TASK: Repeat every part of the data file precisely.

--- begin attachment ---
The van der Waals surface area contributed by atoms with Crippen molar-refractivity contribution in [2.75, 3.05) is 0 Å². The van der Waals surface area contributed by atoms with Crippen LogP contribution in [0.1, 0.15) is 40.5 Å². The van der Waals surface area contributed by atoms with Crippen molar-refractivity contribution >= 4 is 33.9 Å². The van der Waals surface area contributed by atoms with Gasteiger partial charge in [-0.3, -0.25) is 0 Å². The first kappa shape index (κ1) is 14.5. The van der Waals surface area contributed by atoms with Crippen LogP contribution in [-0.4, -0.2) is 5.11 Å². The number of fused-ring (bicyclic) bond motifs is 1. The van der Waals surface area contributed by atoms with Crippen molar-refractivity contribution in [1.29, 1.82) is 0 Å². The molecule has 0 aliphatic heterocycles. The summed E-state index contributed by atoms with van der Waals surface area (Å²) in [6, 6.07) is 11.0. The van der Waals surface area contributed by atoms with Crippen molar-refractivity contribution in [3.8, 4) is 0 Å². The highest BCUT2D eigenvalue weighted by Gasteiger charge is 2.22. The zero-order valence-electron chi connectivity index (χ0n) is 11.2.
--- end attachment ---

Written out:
The van der Waals surface area contributed by atoms with Crippen molar-refractivity contribution in [2.75, 3.05) is 0 Å². The van der Waals surface area contributed by atoms with Crippen LogP contribution in [0.1, 0.15) is 40.5 Å². The van der Waals surface area contributed by atoms with Crippen molar-refractivity contribution >= 4 is 33.9 Å². The van der Waals surface area contributed by atoms with Gasteiger partial charge in [-0.3, -0.25) is 0 Å². The first kappa shape index (κ1) is 14.5. The van der Waals surface area contributed by atoms with Crippen LogP contribution in [-0.4, -0.2) is 5.11 Å². The number of fused-ring (bicyclic) bond motifs is 1. The van der Waals surface area contributed by atoms with Crippen molar-refractivity contribution in [1.29, 1.82) is 0 Å². The molecule has 0 aliphatic heterocycles. The summed E-state index contributed by atoms with van der Waals surface area (Å²) in [6, 6.07) is 11.0. The van der Waals surface area contributed by atoms with Crippen molar-refractivity contribution in [3.8, 4) is 0 Å². The highest BCUT2D eigenvalue weighted by Gasteiger charge is 2.22. The zero-order valence-electron chi connectivity index (χ0n) is 11.2.